Monsters of Folk – Self-Titled [Album Review]

by That Guy on September 14, 2009

Monsters of Folk

For all the hype surrounding indie supergroup Monsters of Folk (Yim Yames, M. Ward, Conor Oberst, Mike Mogis), their new self-titled album does more than deliver. It exceeds my expectations and that says a lot considering how much I love Ward and Yames and that I’ve been anticipating this album for well over a year.

What Monsters of Folk are doing to the indie music scene reminds me of what LeBron James and Kobe Bryant did to high school basketball – they’re just operating on a completely different level. While everyone else was slapping the backboard on layups, LeBron was dunking from the free throw line and using his 36 year old looking face to buy everyone beer after the game. And while Kobe was taking R&B star Brandy to his high school prom, everyone else was worried about the hickey Jenny from earth science class gave them. Monsters of Folk are doing the music version of whatever that is.

Monsters of Folk is an emblem of four exceptional artists in their prime, each churning out some of the best music of their careers and converging at just the right time to deliver an album for the ages. It’s like catching lightning in a bottle.

Fans of the individuals that make up Monsters of Folk will be pleased to hear an equal dose of Yames, Ward, and Oberst throughout, each taking on an even amount of lead singing duties. And there are magical moments for each. Oberst delivers an absolute gem with “Ahead of the Curve” (surprisingly Oz’s early favorite), M. Ward particularly shines on “Sandman, the Brakeman and Me” and Yames delivers his finest on “Losin Yo Head” (and a heckuva spiritual on “His Master’s Voice”). They also tickle the eardrums by passing the microphone around on numbers like “Say Please” and “Baby Boomer.” But Monsters of Folk are at their best when they share the microphone at once. On songs like “The Right Place” and “Magic Marker,” the three voices blend together at times to form a sort of bionic voice with superhuman powers (like Lee Majors in The Six Million Dollar Man).

If you can find a better album, I’d like to hear it. Please let me know. Monsters of Folk will be released on September 22nd and the guys will be touring beginning in October.

Monsters of Folk – Say Please

Tour Dates:

13 Vancouver , BC- Orpheum
14 Portland , OR- Arlene Schnitzer Concert Hall
15 Seattle , WA- Paramount Theatre
17 Oakland , CA- Fox Theater
18 Los Angeles , CA- The Greek Theater
20 San Diego , CA- Spreckels Theatre
21 Phoenix , AZ- Orpheum Theater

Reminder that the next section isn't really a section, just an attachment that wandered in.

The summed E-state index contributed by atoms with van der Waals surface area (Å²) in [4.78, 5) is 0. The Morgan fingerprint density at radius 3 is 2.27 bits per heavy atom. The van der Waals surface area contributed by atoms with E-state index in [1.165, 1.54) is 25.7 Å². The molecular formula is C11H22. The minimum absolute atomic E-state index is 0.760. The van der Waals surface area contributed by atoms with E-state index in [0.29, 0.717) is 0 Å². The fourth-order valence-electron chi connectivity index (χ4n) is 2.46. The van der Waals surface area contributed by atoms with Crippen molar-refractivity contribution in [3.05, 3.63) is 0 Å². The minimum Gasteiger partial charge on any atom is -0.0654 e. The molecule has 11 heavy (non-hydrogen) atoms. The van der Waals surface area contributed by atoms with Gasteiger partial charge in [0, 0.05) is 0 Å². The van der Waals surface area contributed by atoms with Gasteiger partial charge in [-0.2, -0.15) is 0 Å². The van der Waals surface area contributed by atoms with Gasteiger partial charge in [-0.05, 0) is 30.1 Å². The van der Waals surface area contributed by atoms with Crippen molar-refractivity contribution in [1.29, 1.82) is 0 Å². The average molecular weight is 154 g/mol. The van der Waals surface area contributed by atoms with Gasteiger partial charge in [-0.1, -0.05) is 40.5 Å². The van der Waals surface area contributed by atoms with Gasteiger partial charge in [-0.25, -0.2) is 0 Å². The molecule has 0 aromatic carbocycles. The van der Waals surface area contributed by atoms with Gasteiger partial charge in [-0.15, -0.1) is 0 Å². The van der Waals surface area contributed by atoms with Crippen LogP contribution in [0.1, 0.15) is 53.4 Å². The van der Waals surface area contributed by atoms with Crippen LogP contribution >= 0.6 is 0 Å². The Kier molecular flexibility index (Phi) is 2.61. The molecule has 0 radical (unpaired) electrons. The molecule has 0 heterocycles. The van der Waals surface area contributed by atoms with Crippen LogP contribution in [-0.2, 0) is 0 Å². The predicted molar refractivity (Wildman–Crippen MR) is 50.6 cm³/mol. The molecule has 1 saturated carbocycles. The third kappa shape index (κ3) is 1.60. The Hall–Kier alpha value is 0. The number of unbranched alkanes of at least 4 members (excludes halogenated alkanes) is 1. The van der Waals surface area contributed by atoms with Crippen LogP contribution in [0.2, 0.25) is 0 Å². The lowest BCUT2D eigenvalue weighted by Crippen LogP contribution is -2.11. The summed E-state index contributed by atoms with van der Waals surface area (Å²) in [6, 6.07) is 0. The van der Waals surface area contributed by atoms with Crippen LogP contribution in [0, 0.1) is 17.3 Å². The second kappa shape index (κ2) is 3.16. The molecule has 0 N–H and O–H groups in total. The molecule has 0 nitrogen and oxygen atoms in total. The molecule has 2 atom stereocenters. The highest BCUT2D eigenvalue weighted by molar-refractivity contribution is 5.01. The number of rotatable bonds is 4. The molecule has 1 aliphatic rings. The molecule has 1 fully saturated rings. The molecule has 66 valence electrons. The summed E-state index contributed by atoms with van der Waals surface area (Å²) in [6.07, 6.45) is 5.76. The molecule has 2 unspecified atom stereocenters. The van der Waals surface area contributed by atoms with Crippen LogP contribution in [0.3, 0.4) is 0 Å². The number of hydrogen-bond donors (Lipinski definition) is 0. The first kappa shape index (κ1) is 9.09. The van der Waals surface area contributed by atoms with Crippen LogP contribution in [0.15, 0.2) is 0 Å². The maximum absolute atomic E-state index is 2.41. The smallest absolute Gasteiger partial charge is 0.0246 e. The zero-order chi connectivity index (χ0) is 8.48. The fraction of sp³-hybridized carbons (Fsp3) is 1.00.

22 Santa Barbara , CA- Santa Barbara Bowl
28 Omaha , NE- Holland Center
29 Minneapolis , MN- Orpheum Theatre
30 Chicago , IL- Auditorium Theatre
31 Louisville , KY- Louisville Palace Theatre

02 Toronto , ON- Massey Hall
03 Boston , MA- The Orpheum
06 New York , NY- United Palace
08 New York , NY- Beacon Theater
09 Philadelphia , PA- Academy of Music

{ 4 comments… read them below or add one }

Woody September 14, 2009 at 9:15 am

Great review. Couldn’t have said it any better. I had very low expectations. I really thought that it was going to be something that they just threw together and people would buy off of name recognition alone but they crushed it. I wouldn’t call it my favorite album of the year but it certainly is one of the frontrunners.

Andrew September 14, 2009 at 2:50 pm

Seriously looking forward to seeing them play down here in San Diego at Spreckels Theatre.

oz September 14, 2009 at 6:56 pm

I agree also. I expected the album to be good and it way exceeded my expectations. I’ve never been a Bright Eyes fan, but I love Oberst on this album. The only weak spot in my opinion is Ward’s Slow Down Jo.

Shirk September 15, 2009 at 8:48 am

This is a really cool album. Had it playing all morning and it’s really tasty. I hate to say it, but I “The Right Place”just played and I was totally taken to a Traveling Wilburys kind of place. Other tunes have some really nice production. With a group called “Monsters of Folk” I wasn’t expecting to hear drum machines and so much fuzzed out guitar. This a really interesting body of work, full of good writing, interesting production and some nice multi-colored ear candy sprinkles.

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